Providing personal information to overseas stakeholders

In practice, for the purpose of HR management integration, many Chinese employers transmit their employee’s personal information to their overseas headquarters (HQ) or allow their overseas HQ access to their database to get their employees’ personal information. Such transmission or allowing access to the database are defined as “cross-border provision of personal information” by the PIPL. According to the PIPL, if a Chinese employer engages in cross-border provision of its employees’ personal information, anyone of the following pre-conditions must be fulfilled:

  • it shall have been certified by a specialized agency for protection of personal information in accordance with the provisions of the Cyberspace Administration of China; or
  • it shall enter into a contract with the overseas recipient under the standard contract formulated by the Cyberspace Administration of China, specifying the rights and obligations of both parties.

Where the international treaties or agreements concluded or acceded to by the People’s Republic of China contain provisions on the conditions for provision of personal information outside the territory of the People’s Republic of China, such provisions may prevail.

The Chinese employer shall take necessary measures to ensure that the activities of processing personal information by its overseas HQ meets the standards for protection of personal information as prescribed herein.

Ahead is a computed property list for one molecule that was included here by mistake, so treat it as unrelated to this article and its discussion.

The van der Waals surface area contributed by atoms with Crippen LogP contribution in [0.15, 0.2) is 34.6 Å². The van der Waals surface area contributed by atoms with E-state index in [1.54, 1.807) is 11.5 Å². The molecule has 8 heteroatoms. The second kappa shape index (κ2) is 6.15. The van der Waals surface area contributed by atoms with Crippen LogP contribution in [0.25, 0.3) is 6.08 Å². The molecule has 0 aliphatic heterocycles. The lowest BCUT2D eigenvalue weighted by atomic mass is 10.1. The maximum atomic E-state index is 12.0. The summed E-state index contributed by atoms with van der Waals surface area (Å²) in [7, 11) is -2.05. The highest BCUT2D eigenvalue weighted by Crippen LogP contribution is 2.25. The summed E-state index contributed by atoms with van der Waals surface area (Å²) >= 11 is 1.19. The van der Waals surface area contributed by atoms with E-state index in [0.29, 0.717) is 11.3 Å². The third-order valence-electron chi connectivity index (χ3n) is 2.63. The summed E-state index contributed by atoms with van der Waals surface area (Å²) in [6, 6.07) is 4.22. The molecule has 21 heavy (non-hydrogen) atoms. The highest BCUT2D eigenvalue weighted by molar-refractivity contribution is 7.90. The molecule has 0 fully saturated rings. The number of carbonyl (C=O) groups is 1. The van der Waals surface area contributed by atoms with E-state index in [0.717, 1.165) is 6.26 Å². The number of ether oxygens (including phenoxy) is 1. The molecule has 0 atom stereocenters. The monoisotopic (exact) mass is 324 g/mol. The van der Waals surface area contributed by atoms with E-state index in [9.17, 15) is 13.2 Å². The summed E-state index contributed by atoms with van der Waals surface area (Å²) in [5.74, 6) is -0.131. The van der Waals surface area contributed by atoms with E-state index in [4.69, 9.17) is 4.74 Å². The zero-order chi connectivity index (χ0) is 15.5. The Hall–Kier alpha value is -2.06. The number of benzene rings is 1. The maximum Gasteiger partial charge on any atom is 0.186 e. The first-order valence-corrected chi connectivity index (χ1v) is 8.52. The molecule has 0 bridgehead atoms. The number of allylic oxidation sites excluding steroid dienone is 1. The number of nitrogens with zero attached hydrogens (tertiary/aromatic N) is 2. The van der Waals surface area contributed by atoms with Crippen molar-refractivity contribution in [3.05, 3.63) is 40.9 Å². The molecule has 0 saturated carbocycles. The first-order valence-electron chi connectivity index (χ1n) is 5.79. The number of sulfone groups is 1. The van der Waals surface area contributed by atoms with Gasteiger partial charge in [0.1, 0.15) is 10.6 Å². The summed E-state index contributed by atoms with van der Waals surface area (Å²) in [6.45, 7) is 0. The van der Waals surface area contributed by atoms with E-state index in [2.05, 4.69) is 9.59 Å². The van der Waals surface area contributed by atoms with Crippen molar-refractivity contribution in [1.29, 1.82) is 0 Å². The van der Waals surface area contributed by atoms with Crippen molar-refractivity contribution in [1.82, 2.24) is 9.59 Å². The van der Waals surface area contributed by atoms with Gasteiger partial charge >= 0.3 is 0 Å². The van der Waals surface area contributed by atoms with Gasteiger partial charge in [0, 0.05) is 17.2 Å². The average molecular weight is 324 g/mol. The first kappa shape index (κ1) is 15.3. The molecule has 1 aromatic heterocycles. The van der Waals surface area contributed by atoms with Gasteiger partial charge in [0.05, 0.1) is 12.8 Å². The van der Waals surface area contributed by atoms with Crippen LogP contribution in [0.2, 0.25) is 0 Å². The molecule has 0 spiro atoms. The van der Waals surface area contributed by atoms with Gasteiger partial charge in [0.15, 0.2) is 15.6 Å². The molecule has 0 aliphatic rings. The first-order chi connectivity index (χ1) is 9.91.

In addition, to provide the employees’ personal information to overseas HQ outside the territory of the People’s Republic of China, the Chinese employer shall inform the employee of such matters as the name of the overseas HQ, contact information, purpose and method of processing, type of personal information, and the method and procedure for the employee to exercise the rights stipulated herein against the overseas HQ, and shall obtain the employee’s separate consent.

Practical tips on getting prepared for PIPL compliance

In view of the impact of the PIPL on employment management, employers should conduct a comprehensive review and evaluation of their employment management measures. This will enable employers to identify the possible legal risk management measures and formulate and adopt appropriate solutions and strategies within the organization, in keeping with the specific requirements of the PIPL.

Below we provide a checklist for employers to start with:


For more information on employers’ compliance requirements under the Personal Information Protection Law, please refer to our Human Resources and Payroll in China 2022

China Briefing is written and produced by Dezan Shira & Associates. The practice assists foreign investors into China and has done so since 1992 through offices in Beijing, Tianjin, Dalian, Qingdao, Shanghai, Hangzhou, Ningbo, Suzhou, Guangzhou, Dongguan, Zhongshan, Shenzhen, and Hong Kong. Please contact the firm for assistance in China at

Dezan Shira & Associates has offices in Vietnam, Indonesia, Singapore, United States, Germany, Italy, India, and Russia, in addition to our trade research facilities along the Belt & Road Initiative. We also have partner firms assisting foreign investors in The Philippines, Malaysia, Thailand, Bangladesh.